Welsh First Minister ‘furious’ at Carl Sargeant going public over sexual misconduct sacking
Welsh First Minister Carwyn Jones was “f****** furious” when a Labour colleague went public about being sacked over allegations of sexual misconduct days before he apparently took his own life, an inquest has heard.
Welsh Assembly Member Carl Sargeant, 49, was found hanged at the family home in Connah’s Quay, North Wales, by his wife Bernadette on November 7 last year, four days after he was sacked from his role as cabinet secretary for communities and children by Mr Jones.
The father-of-two was also suspended from the Labour Party over allegations of “unwanted attention, inappropriate touching or groping”.
A note Mr Sargeant left next to his body, addressed to his wife, children and family and friends, apologised for letting them down and said they did not deserve “adverse publicity” because of his actions.
On the second day of the inquest at Ruthin County Hall into Mr Sargeant’s death, the coroner heard evidence that the politician had been told not to speak about the reasons for his sacking in the Welsh Government cabinet reshuffle.
But after being relieved of his government job, Mr Sargeant had tweeted about the allegations against him and vowed to clear his name.
The inquest was read a statement from Mr Sargeant’s friend, Stephen Jones, a former researcher and special adviser, detailing the day of his sacking and afterwards.
Mr Jones’s statement said that, on Friday November 3 last year, he received a text message from a friend saying Mr Sargeant had been sacked, and shortly afterwards got a text from Mr Sargeant himself with the single word “Speak” – suggesting he wanted to talk.
Mr Jones said he was occupied at a family wedding at the time and shortly after the first text received a second one from Mr Sargeant which read: “Bad shit.”
The two men then spoke on the phone, the inquest heard.
Mr Jones’s statement said: “Carl then rang me. He had been sacked from the government because of allegations relating to inappropriate conduct made against him by women.
“He told me he did not know what the allegations were about, nor who they had been made by.”
In a second call Mr Jones said Mr Sargeant had told him: “Carwyn told him not to go public about his sacking, they would handle it over the weekend.”
Mr Jones (pictured) asked his friend if there was “any truth” in the allegations.
His statement continued: “He said quite emphatically ‘No.’ He said he did not know what he, Carwyn, was alleging.”
Mr Jones’s statement said the day after Mr Sargeant’s death he had a conversation with Ken Skates, a Welsh Assembly Member, about the First Minister’s reaction to Mr Sargeant speaking publicly about the reasons for his sacking.
Mr Jones’s statement read: “Ken said he, Carwyn Jones, was f****** furious.”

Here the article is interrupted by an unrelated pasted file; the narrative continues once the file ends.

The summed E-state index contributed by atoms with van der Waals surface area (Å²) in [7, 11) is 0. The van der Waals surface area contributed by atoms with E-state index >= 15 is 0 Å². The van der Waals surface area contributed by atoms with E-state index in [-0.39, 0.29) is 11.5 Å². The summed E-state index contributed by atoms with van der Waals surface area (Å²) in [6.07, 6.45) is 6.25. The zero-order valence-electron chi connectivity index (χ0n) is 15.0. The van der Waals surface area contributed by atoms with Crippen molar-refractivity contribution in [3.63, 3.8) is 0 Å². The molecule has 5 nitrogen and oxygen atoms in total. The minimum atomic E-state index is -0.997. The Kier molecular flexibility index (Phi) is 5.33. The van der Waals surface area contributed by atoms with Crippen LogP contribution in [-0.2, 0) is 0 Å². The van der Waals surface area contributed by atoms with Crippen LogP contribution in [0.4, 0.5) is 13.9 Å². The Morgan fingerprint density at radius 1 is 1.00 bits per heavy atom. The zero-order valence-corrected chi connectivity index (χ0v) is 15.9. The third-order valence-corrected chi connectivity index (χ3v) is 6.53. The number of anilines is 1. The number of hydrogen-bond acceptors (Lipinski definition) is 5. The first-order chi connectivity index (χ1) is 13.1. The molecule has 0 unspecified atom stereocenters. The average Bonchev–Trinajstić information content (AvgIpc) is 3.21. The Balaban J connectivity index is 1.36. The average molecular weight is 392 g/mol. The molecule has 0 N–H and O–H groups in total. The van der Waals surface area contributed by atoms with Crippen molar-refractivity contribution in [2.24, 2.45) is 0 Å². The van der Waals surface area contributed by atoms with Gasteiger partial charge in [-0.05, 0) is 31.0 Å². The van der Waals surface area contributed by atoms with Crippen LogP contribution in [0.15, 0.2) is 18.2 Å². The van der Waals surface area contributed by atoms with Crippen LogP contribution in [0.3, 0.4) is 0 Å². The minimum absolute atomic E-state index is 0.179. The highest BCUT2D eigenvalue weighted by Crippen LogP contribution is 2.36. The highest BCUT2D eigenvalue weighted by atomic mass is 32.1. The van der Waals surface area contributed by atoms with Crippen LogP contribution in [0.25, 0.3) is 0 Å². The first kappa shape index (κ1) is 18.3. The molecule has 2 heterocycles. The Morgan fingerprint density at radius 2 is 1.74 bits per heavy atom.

Coroner for North Wales (East and Central) John Gittins told the court he had received an email from Mr Skates in which he said he had seen Mr Jones’s statement and that he had been named and quoted, and he was “concerned about the accuracy”.
In a statement from Mr Skates read to the hearing, he said he was a colleague and friend of Mr Sargeant.
It went on: “I had a sense there was something wrong with his mental health for years. I had worked out from the way he was acting that he was struggling.
“Carl started asking me more and more about dealing with mental health issues. I came to believe Carl’s emotional health was not right.
“He told me he had taken up knitting as a form of mindfulness.
“From working with Carl, I believe Carl had been struggling mentally for a long time before his death and had not been able to resolve his issues.”
Imelda Francombe, Mr Sargeant’s senior private secretary for 18 months before his death, was called to give evidence and asked if she had ever seen any inappropriate misconduct by him.
“Absolutely, unequivocally no,” Ms Francombe replied.
Coronor Mr Gittens continued: “There was, nonetheless, a rumour mill, which was winding up. Had you heard rumours?”
Ms Francombe replied: “Never.”
The witness said Mr Sargeant had a “great sense of humour” and a was a “very pleasant” person to deal with.
But she conceded he was “apprehensive” about the forthcoming government re-shuffle.
She said towards the end of 2016 Mr Sargeant volunteered that he was on medication for depression, but did not always take the tablets.
Ms Francombe added: “He just said, ‘I feel really blue at the minute’.”
Mr Sargeant also told her he was, “rubbish at looking after myself”.
After his sacking he texted Ms Francombe and his office team, saying: “I’m gone. Sorry I let you guys down, you are magic.”
The inquest also heard of a comment to Ms Francombe by her boss, Peter Greening, whose title is Head of Cabinet Division, suggesting that Mr Sargeant’s diary commitments were “a bit light” and he ought to be attending more events.
Copyright (c) Press Association Ltd. 2018, All Rights Reserved. Picture (c) Peter Byrne / PA Wire.